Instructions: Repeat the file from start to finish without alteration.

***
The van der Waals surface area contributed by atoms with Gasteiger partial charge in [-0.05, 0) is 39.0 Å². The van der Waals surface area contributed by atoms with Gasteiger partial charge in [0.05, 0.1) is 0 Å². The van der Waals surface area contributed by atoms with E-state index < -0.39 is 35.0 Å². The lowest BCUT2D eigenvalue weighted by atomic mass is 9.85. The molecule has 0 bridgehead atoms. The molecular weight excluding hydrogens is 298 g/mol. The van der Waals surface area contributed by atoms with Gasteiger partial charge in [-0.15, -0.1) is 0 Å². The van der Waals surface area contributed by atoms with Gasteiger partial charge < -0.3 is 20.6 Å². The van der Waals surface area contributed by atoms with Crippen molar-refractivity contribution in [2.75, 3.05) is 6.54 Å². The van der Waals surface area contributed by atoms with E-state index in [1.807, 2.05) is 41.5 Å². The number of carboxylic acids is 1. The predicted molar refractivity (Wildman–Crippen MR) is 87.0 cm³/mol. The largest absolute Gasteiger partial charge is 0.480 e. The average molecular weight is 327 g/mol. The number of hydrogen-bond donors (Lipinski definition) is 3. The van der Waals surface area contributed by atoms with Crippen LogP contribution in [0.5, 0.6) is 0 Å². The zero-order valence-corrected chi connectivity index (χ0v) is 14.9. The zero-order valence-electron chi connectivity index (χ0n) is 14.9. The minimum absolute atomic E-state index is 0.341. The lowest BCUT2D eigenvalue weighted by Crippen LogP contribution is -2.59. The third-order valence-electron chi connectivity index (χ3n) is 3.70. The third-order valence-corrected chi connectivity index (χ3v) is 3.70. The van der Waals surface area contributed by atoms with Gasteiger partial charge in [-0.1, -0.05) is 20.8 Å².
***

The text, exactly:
The van der Waals surface area contributed by atoms with Gasteiger partial charge in [-0.05, 0) is 39.0 Å². The van der Waals surface area contributed by atoms with Gasteiger partial charge in [0.05, 0.1) is 0 Å². The van der Waals surface area contributed by atoms with E-state index < -0.39 is 35.0 Å². The lowest BCUT2D eigenvalue weighted by atomic mass is 9.85. The molecule has 0 bridgehead atoms. The molecular weight excluding hydrogens is 298 g/mol. The van der Waals surface area contributed by atoms with Gasteiger partial charge in [-0.15, -0.1) is 0 Å². The van der Waals surface area contributed by atoms with Gasteiger partial charge < -0.3 is 20.6 Å². The van der Waals surface area contributed by atoms with Crippen molar-refractivity contribution in [2.75, 3.05) is 6.54 Å². The van der Waals surface area contributed by atoms with E-state index in [1.807, 2.05) is 41.5 Å². The number of carboxylic acids is 1. The predicted molar refractivity (Wildman–Crippen MR) is 87.0 cm³/mol. The largest absolute Gasteiger partial charge is 0.480 e. The average molecular weight is 327 g/mol. The number of hydrogen-bond donors (Lipinski definition) is 3. The van der Waals surface area contributed by atoms with Crippen LogP contribution in [0.5, 0.6) is 0 Å². The zero-order valence-corrected chi connectivity index (χ0v) is 14.9. The zero-order valence-electron chi connectivity index (χ0n) is 14.9. The minimum absolute atomic E-state index is 0.341. The lowest BCUT2D eigenvalue weighted by Crippen LogP contribution is -2.59. The third-order valence-electron chi connectivity index (χ3n) is 3.70. The third-order valence-corrected chi connectivity index (χ3v) is 3.70. The van der Waals surface area contributed by atoms with Gasteiger partial charge in [-0.1, -0.05) is 20.8 Å².